Faith and traditional morals aside, what if, after all that, it didn't end up working? Breaking up is tough for many couples, can you imagine paying money to break the lease, as well as needing to cough up first/last month's rent and a security deposit, as well as a lease fee and an application fee? Not to mention the stress of moving your stuff out. I know moving already stresses me out. I can't imagine this scenario. I've known both married (but obviously separated) and unmarried couples who've gone through this. Not for me.

Also, if I were to live with someone, without making a serious commitment, to me, that would put the idea of, "well, one of us could just leave," in my subconscious. To me, if I am going to move in with someone, share my daily life with him and he with me, there's no turning back. If you're moving in with me, then you better be prepared to stand with me before God, the law, and all of our family and friends and make a commitment that binds you till the day one of us dies. Because, by the point I'm ready to live with you, I've already decided to love you till the day I die.

Twin Reduction/Selective Reduction

So recently, the NY Times published an article about twin reduction. Of course, with IVF pregnancies, the term "selective reduction" (aborting some babies because there's a lot of them and it would be very high risk to carry them) has been around for awhile. But now, reducing a twin pregnancy to a single pregnancy is becoming a trend. In the article, it mentioned women who remarried later and were hoping for one baby, who didn't want to deal with two teens in their 60's, etc. Something about the article just made my skin crawl.

I'm pro-choice, but in the sense that I think abortion is a necessary evil. I don't like the idea of killing babies, but I also don't want girls cutting themselves up, drinking poisons, or having someone beat them up and cause serious injuries. Also, in cases of rape, incest, mother's health, I think it should be an option. Further, I don't feel it's really my business to tell another woman whether or not she's ready to have a baby.

However, I also don't like the idea that children are commodities and that we can engineer them to be who we want them to be. Aborting a pregnancy because you're really struggling or because something bad happened to you makes sense because you're choosing between two less than ideal situations. Aborting a twin in a healthy pregnancy, where you're otherwise stable, just because you didn't want to deal with extra work sounds callous to me. What will your kid say if you tell them that? It would make sense if their twin was dying but not if their twin was healthy.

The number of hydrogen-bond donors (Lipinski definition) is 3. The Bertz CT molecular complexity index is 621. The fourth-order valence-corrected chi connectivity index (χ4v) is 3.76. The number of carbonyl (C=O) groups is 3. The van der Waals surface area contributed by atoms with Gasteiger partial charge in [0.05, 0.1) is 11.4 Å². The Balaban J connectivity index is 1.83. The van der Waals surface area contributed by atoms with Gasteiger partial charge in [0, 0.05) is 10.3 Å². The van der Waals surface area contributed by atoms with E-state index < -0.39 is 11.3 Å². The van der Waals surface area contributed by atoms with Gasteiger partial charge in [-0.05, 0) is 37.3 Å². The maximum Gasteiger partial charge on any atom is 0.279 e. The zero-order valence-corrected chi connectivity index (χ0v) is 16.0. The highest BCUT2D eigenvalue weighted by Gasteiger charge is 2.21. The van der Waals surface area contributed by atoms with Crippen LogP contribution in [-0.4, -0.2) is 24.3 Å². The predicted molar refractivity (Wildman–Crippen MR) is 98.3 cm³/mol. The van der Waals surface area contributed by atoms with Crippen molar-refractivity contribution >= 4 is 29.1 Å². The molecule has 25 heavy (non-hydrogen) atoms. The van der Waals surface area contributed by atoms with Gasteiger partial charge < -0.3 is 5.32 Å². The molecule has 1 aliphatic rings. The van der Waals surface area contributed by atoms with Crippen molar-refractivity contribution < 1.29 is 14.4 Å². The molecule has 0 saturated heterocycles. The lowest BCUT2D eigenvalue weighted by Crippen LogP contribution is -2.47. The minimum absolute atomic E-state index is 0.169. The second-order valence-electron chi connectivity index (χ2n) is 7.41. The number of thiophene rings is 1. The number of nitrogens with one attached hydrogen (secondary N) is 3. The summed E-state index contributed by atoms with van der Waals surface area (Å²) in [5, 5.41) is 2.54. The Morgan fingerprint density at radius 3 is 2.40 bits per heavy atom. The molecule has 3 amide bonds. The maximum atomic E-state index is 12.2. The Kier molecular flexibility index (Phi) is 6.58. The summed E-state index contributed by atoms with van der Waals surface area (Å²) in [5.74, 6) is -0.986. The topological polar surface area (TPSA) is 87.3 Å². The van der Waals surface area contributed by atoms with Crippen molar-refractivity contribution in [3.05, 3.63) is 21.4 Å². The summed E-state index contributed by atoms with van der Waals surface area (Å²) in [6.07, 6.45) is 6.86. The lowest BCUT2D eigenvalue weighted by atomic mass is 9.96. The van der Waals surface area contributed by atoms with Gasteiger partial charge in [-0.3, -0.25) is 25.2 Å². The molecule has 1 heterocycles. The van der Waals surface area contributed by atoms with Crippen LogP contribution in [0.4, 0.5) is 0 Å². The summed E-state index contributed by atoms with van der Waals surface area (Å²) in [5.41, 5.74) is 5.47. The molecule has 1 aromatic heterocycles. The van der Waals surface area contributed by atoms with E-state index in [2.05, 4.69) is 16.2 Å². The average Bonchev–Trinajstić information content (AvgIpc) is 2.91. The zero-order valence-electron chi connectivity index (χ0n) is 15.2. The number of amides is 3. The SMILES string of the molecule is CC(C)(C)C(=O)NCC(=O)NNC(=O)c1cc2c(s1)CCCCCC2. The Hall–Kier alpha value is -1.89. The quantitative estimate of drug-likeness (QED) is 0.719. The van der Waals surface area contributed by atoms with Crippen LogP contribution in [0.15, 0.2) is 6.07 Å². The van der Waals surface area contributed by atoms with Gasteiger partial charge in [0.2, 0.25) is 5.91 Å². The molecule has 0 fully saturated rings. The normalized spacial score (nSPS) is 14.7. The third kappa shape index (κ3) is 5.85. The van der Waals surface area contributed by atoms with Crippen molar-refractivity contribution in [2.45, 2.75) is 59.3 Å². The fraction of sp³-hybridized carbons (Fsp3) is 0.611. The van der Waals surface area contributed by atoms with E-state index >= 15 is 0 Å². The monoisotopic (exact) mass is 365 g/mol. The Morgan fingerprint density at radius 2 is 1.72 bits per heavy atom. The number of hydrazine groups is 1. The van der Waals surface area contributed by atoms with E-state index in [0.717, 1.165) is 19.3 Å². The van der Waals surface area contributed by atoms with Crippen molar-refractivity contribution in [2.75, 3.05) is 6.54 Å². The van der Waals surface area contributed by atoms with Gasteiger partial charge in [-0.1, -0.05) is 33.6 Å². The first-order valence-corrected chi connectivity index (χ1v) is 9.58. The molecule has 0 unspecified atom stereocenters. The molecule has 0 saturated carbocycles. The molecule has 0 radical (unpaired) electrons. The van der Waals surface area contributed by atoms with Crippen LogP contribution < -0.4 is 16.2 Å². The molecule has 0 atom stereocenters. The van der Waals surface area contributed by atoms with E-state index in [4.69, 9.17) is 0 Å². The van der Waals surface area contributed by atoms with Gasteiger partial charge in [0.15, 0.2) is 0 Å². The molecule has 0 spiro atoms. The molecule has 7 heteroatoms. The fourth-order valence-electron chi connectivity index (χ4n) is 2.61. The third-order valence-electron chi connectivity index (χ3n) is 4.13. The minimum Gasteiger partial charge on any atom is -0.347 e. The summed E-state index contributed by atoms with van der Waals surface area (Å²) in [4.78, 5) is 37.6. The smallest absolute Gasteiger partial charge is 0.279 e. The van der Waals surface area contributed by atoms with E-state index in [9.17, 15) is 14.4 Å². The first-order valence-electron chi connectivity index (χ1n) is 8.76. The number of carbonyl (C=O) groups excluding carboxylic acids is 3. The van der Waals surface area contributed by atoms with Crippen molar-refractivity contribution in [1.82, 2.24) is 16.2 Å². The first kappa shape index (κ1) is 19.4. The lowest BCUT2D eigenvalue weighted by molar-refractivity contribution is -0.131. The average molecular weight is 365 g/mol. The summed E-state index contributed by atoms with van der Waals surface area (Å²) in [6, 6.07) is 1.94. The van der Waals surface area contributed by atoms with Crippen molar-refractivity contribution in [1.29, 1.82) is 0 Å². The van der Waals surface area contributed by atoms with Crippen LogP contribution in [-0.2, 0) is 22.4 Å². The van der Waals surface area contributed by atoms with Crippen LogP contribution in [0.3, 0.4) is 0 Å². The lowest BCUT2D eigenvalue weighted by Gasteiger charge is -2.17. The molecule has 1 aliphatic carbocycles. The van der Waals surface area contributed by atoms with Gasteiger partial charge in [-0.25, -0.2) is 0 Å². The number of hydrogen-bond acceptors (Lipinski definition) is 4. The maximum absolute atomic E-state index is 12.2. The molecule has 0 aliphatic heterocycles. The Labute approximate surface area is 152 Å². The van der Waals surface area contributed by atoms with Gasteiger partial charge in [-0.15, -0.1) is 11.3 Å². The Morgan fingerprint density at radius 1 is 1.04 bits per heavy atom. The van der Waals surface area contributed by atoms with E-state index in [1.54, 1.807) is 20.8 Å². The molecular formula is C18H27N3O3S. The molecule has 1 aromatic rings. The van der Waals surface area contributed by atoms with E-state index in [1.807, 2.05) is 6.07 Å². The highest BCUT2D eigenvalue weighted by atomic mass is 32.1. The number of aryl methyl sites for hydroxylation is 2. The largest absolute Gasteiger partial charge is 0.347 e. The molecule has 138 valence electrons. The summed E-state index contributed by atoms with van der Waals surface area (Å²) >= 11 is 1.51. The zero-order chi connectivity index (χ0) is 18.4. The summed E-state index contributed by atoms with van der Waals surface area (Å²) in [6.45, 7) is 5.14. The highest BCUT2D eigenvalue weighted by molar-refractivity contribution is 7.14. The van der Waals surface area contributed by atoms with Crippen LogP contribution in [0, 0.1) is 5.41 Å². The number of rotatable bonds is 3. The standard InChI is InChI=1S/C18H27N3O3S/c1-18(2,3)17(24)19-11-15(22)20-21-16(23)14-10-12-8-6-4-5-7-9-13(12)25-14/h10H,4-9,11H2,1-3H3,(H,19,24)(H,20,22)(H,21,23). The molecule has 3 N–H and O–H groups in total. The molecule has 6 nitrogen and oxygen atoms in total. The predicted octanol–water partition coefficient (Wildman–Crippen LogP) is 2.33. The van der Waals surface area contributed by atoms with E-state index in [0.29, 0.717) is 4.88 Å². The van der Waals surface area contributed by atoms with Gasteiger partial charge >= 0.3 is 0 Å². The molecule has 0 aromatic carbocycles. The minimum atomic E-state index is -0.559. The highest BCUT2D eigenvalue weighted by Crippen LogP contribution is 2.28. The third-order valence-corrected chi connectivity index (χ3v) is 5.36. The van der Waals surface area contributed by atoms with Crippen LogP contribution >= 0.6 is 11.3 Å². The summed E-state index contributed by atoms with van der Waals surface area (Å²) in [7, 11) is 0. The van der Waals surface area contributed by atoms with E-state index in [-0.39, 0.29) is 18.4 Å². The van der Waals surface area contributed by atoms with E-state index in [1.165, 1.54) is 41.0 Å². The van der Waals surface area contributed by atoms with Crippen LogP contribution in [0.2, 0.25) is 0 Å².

For me, it's the same reason aborting babies with Down's Syndrome makes me uncomfortable (since now, more than ever, they have a chance to live happy, healthy, and fulfilled lives). It's the same reason aborting a baby who happens to be a certain gender makes me uncomfortable. Where do we draw the line? Are we going to abort babies who don't look a certain way (which we may be able to know, with increasing technology)? Who don't possess a certain talent? Are we going to turn into Gattaca, where it was looked down on to conceive naturally, for fear it would be genetically inferior?

Of course, some feminists will say, "If you're pro-choice, you have to be for every choice." I don't necessarily agree with that. We're all at different points and there are ways we draw the line. I am pro-choice because I do think there are situations where abortion may be justified and I don't think mothers or doctors should be arrested. However, I think doctors should have ethical guidelines when it comes to anything fertility related. These are babies and potential babies we're talking about. They are not new pairs of shoes, shades of lipstick, or cute handbags. It's one thing to want to plan your family responsibly and to have to make a difficult choice, because of your finances, health, or any other children you may have. It's quite another to decide that you can't love a particular child because it will interfere with your lifestyle somehow. Parenting is hard work, whether single babies or twins, special needs or not (barring ones where pregnancy could pose a huge threat to both mom and baby), boys or girls. If you're not up to it for one, you're not up to it at all.

Sunday, August 7, 2011

Oy, veh.........I know I should read the news, but I really don't want to

The only thing so far that has made me smile in the news was reading about how Health and Human Services has finally made gains for women's health, by mandating that insurance companies must cover birth control, breast pumps, counseling for domestic violence, prenatal care, and cancer screenings. Finally! You want us all to be mommies? Make it affordable. I think our peeps are starting to understand that.

In other news.......we're losing our standing which is a bit frightening. Does that mean it's going to be harder for me to find a job? Even though I have a college degree, make it a point to learn languages, and have some programming skills, as well as experience domestically and internationally? Is it going to be hard for my companion to find a job? I know we've got a buffer year, between my year of volunteer service and his last year of college. At the same time, we do have the future to think about.